Wednesday, November 26, 2008

The Island Needs a Constant...

One of the more provocative speculations this off-season has been Doc Jensen's that turning the Frozen Donkey Wheel moved the Island into the past. This possibility got a boost from recent promos apparently depicting Daniel Faraday encountering an intact Swan Station. I'm all in favor of such a scenario, which would be a great way of exploring the Dharma Initiative. But because this is Lost, I'll bet there's a twist. What if the Island itself is now unstuck in time?

All indications are that the Island is accessible via one or more wormholes. People passing through the wormhole(s) risk becoming unstuck in time like Desmond and Minowski. This presumably is what Ethan meant when he warned Juliet that the trip to the Island can be "intense." Turning the Frozen Donkey Wheel apparently moved the Island through a wormhole to whenever they are now. If people can become unstuck by wormhole travel, maybe the Island can as well.

But what could it mean for the Island to be unstuck in time? In the Constant, Desmond's consciousness jumped between various points in his past. I'm guessing that an unstuck Island will do much the same. Its "consciousness" will oscillate between key periods in the Island's history. People and things from different times will appear, interact, then disappear like ghosts. I have in mind somethng like Jacob's cabin, which may already be similarly unstuck.

Here's where things get really whackadoo. According to the Constant, people unstuck in time must find someone or something to reorient themselves. Desmond's constant was Penny; Dan's is apparently Desmond. In the case of Jacob's cabin, I'll bet that ash-like circle serves as a kind of temporal anchor. I believe the Island's constant was the Swan Station until it imploded. That may even be why Swan was originally built -- the Incident unstuck the Island previously.

If so, the Island needs a new constant to resolve its temporal confusion. Maybe that's the Oceanic 6, as a group, which is why they all need to return together. I'm guessing, however, that there's another Dharma station, either on the Island or somewhere else across the planet, capable of exerting the same stabilizing force the Swan once did. Finding it will be the key to the Oceanic 6 getting back to the Island...

Saturday, November 15, 2008

Casting Spoiler: Patrick Fischler

I don't usually report on spoilers. Recently, however, a deep throat within the Lost production empire clued me into a casting spoiler with some potentially interesting implications for the direction of the show. I have it on good authority that Patrick Fischler of AMC's critically acclaimed Mad Men will be playing a character in episode 5x08, which is currently filming in Hawaii.

Fischler is an extremely talented actor whose work on Mad Men was recently praised in a New York Times Magazine story about the show. My source was uncertain what role Fischler would play on Lost, but I do have my own speculation. Something about Fischler's nervous energy reminds me of Daniel Faraday, who's so ably portrayed by Jeremy Davies.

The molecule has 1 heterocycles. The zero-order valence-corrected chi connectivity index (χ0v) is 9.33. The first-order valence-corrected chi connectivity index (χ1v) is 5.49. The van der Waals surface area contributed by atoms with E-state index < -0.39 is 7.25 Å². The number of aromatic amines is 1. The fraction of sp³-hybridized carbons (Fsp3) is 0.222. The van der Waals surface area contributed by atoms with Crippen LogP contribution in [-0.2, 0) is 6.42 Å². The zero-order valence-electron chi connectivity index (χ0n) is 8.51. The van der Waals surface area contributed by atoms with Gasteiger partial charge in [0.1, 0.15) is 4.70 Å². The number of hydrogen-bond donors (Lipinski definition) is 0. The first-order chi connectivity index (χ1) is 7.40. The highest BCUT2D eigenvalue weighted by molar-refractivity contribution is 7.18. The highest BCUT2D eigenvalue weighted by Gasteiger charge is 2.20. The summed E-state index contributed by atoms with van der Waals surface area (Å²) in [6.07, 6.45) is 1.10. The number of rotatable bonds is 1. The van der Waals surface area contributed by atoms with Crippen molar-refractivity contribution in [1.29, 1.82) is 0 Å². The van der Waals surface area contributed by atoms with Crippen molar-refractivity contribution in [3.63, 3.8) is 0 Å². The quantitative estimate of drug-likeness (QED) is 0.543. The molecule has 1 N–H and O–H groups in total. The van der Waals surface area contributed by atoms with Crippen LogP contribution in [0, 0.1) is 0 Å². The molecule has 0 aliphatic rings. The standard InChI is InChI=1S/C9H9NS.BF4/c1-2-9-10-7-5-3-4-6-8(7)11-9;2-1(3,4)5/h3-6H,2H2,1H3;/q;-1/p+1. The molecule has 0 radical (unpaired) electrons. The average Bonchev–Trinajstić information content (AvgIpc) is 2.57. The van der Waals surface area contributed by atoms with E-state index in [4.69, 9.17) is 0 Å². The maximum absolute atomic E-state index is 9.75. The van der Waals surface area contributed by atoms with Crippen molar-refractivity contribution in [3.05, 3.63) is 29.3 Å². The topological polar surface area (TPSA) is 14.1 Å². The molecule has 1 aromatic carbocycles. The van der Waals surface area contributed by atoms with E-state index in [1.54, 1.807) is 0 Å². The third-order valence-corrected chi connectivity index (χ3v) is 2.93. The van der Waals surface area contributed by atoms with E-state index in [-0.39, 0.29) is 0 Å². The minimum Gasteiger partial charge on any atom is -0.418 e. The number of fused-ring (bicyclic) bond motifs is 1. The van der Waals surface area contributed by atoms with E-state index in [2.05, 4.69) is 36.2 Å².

That brings me to the above-mentioned implications for the direction of the show. The casting call for episode 5x08 mentions a "[s]mart, hippy-ish, well-trained doctor who finds himself thrown into a situation outside of his medical experience and has to adjust." Many, myself included, have been hoping the hippy reference means we'll be seeing more Dharma flashbacks this season.

The Fischler spoiler supports this speculation, albeit indirectly and with some inferential leaps. Remember the recent Comic-Con video wherein we met Dr. Pierre Chang? The voice off-camera who converses with Chang sounds an awful lot like Daniel Faraday. At the time, I suggested that Dan the Man might eventually travel back in time, becoming Chang's "reliable source."

Now, however, I have to wonder. What if Fischler, who reminds me of Daniel Faraday, will instead be playing his father, a Dharma Initiative doctor?

UPDATE: I've learned that Fischler will not, in fact, be playing the hippy-ish (hopefully Dharma) doctor in episode 5x08. Instead, he will be one of the two characters in "corporate security," though I'm unsure which. Either way, it looks unlikely he'll be Daniel Faraday's daddy. Oh well, it was a great speculation for the 24 hours it lasted...

Sunday, November 09, 2008

The Key to the Whole Game...

Many of the most important lines on Lost are delivered to, or through, the character of Hurley. One example I've discussed previously is "you make your own luck," which we first heard from Martha Toomey and subsequently from Chee-, er, David Reyes. Another is Hurley's own admonishment that "Australia's the key to the whole game" of Risk. In this post, I explain why his warning may actually be an ironic reference to the Island.

For those unfamiliar, Risk is a game of global strategy and conquest. Players begin by placing armies in various countries, then compete to take over the world. The player who starts in "Australasia" has a natural advantage because that region is the most defensible. Here's an hilarious riff by comedian Eddie Izzard on how Hitler obviously never played Risk. About a minute in, Izzard summarizes why Australasia is so advantageous: